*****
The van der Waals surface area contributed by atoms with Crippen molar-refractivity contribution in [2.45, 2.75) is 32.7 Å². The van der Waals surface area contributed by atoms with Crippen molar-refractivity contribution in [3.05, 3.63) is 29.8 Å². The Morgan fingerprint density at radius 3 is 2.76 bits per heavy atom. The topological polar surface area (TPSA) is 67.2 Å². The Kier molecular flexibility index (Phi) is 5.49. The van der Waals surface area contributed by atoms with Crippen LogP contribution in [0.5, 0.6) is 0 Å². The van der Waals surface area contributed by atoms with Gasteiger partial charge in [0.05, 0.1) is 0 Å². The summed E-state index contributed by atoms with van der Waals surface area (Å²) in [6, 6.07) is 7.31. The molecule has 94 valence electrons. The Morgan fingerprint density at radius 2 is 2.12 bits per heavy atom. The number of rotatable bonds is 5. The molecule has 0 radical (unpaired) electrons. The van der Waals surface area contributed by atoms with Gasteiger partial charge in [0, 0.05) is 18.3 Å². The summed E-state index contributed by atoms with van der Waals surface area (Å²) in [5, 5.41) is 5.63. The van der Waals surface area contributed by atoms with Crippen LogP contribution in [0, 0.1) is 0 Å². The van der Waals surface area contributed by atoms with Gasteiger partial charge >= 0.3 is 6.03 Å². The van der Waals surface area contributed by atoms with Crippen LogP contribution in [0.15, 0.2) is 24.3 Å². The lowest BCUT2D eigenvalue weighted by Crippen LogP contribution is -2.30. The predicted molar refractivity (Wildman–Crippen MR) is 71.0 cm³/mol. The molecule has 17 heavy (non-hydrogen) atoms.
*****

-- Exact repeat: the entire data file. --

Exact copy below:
The van der Waals surface area contributed by atoms with Crippen molar-refractivity contribution in [2.45, 2.75) is 32.7 Å². The van der Waals surface area contributed by atoms with Crippen molar-refractivity contribution in [3.05, 3.63) is 29.8 Å². The Morgan fingerprint density at radius 3 is 2.76 bits per heavy atom. The topological polar surface area (TPSA) is 67.2 Å². The Kier molecular flexibility index (Phi) is 5.49. The van der Waals surface area contributed by atoms with Crippen LogP contribution in [0.5, 0.6) is 0 Å². The van der Waals surface area contributed by atoms with Gasteiger partial charge in [0.05, 0.1) is 0 Å². The summed E-state index contributed by atoms with van der Waals surface area (Å²) in [6, 6.07) is 7.31. The molecule has 94 valence electrons. The Morgan fingerprint density at radius 2 is 2.12 bits per heavy atom. The number of rotatable bonds is 5. The molecule has 0 radical (unpaired) electrons. The van der Waals surface area contributed by atoms with Gasteiger partial charge in [0, 0.05) is 18.3 Å². The summed E-state index contributed by atoms with van der Waals surface area (Å²) in [5, 5.41) is 5.63. The van der Waals surface area contributed by atoms with Crippen LogP contribution in [0, 0.1) is 0 Å². The van der Waals surface area contributed by atoms with Gasteiger partial charge >= 0.3 is 6.03 Å². The van der Waals surface area contributed by atoms with Crippen LogP contribution in [0.15, 0.2) is 24.3 Å². The lowest BCUT2D eigenvalue weighted by Crippen LogP contribution is -2.30. The predicted molar refractivity (Wildman–Crippen MR) is 71.0 cm³/mol. The molecule has 17 heavy (non-hydrogen) atoms.